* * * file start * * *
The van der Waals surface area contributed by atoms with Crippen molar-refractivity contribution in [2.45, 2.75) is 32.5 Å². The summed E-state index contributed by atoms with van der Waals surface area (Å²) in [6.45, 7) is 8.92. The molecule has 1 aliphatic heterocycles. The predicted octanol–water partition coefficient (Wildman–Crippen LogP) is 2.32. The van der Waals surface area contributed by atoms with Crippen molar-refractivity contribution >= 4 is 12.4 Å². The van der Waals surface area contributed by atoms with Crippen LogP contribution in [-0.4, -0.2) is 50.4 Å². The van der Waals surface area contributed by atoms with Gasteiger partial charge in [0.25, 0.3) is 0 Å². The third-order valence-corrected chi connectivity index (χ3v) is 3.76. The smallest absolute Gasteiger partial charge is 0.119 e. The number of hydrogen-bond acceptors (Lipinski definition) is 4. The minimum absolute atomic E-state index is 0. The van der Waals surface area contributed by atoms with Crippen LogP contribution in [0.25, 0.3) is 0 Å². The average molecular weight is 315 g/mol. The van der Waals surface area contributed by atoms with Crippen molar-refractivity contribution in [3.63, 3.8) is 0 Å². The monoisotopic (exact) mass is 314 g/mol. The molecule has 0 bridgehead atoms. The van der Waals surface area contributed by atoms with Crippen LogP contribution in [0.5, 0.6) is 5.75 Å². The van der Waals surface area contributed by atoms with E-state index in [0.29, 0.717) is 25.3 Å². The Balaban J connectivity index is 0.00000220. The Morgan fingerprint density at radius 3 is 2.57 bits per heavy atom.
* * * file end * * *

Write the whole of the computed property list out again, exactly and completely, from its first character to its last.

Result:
The van der Waals surface area contributed by atoms with Crippen molar-refractivity contribution in [2.45, 2.75) is 32.5 Å². The summed E-state index contributed by atoms with van der Waals surface area (Å²) in [6.45, 7) is 8.92. The molecule has 1 aliphatic heterocycles. The predicted octanol–water partition coefficient (Wildman–Crippen LogP) is 2.32. The van der Waals surface area contributed by atoms with Crippen molar-refractivity contribution >= 4 is 12.4 Å². The van der Waals surface area contributed by atoms with Crippen LogP contribution in [-0.4, -0.2) is 50.4 Å². The van der Waals surface area contributed by atoms with Gasteiger partial charge in [0.25, 0.3) is 0 Å². The third-order valence-corrected chi connectivity index (χ3v) is 3.76. The smallest absolute Gasteiger partial charge is 0.119 e. The number of hydrogen-bond acceptors (Lipinski definition) is 4. The minimum absolute atomic E-state index is 0. The van der Waals surface area contributed by atoms with Crippen LogP contribution in [0.25, 0.3) is 0 Å². The average molecular weight is 315 g/mol. The van der Waals surface area contributed by atoms with Crippen molar-refractivity contribution in [3.63, 3.8) is 0 Å². The monoisotopic (exact) mass is 314 g/mol. The molecule has 0 bridgehead atoms. The van der Waals surface area contributed by atoms with Crippen LogP contribution in [0.5, 0.6) is 5.75 Å². The van der Waals surface area contributed by atoms with E-state index in [0.29, 0.717) is 25.3 Å². The Balaban J connectivity index is 0.00000220. The Morgan fingerprint density at radius 3 is 2.57 bits per heavy atom.